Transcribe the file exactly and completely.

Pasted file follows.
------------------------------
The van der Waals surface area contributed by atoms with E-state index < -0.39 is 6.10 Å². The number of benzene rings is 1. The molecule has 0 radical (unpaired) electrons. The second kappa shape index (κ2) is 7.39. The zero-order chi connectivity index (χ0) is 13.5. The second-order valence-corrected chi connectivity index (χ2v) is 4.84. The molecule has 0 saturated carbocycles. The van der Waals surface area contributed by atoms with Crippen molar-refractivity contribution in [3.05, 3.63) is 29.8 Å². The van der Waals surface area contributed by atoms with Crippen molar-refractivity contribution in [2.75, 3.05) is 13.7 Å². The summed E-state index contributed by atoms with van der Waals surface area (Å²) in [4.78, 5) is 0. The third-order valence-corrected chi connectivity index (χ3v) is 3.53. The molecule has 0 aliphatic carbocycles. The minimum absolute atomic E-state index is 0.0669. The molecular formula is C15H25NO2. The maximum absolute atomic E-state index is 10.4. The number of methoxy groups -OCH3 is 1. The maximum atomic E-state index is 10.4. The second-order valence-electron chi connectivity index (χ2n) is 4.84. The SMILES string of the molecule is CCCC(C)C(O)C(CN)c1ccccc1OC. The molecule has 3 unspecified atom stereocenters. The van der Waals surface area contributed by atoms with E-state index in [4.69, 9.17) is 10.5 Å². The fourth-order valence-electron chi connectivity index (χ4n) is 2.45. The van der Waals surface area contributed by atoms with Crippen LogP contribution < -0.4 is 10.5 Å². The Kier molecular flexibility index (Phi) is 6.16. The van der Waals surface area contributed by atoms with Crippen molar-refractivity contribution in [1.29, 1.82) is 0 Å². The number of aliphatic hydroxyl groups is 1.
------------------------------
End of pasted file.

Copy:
The van der Waals surface area contributed by atoms with E-state index < -0.39 is 6.10 Å². The number of benzene rings is 1. The molecule has 0 radical (unpaired) electrons. The second kappa shape index (κ2) is 7.39. The zero-order chi connectivity index (χ0) is 13.5. The second-order valence-corrected chi connectivity index (χ2v) is 4.84. The molecule has 0 saturated carbocycles. The van der Waals surface area contributed by atoms with Crippen molar-refractivity contribution in [3.05, 3.63) is 29.8 Å². The van der Waals surface area contributed by atoms with Crippen molar-refractivity contribution in [2.75, 3.05) is 13.7 Å². The summed E-state index contributed by atoms with van der Waals surface area (Å²) in [4.78, 5) is 0. The third-order valence-corrected chi connectivity index (χ3v) is 3.53. The molecule has 0 aliphatic carbocycles. The minimum absolute atomic E-state index is 0.0669. The molecular formula is C15H25NO2. The maximum absolute atomic E-state index is 10.4. The number of methoxy groups -OCH3 is 1. The maximum atomic E-state index is 10.4. The second-order valence-electron chi connectivity index (χ2n) is 4.84. The SMILES string of the molecule is CCCC(C)C(O)C(CN)c1ccccc1OC. The molecule has 3 unspecified atom stereocenters. The van der Waals surface area contributed by atoms with E-state index in [4.69, 9.17) is 10.5 Å². The fourth-order valence-electron chi connectivity index (χ4n) is 2.45. The van der Waals surface area contributed by atoms with Crippen LogP contribution < -0.4 is 10.5 Å². The Kier molecular flexibility index (Phi) is 6.16. The van der Waals surface area contributed by atoms with Crippen molar-refractivity contribution in [1.29, 1.82) is 0 Å². The number of aliphatic hydroxyl groups is 1.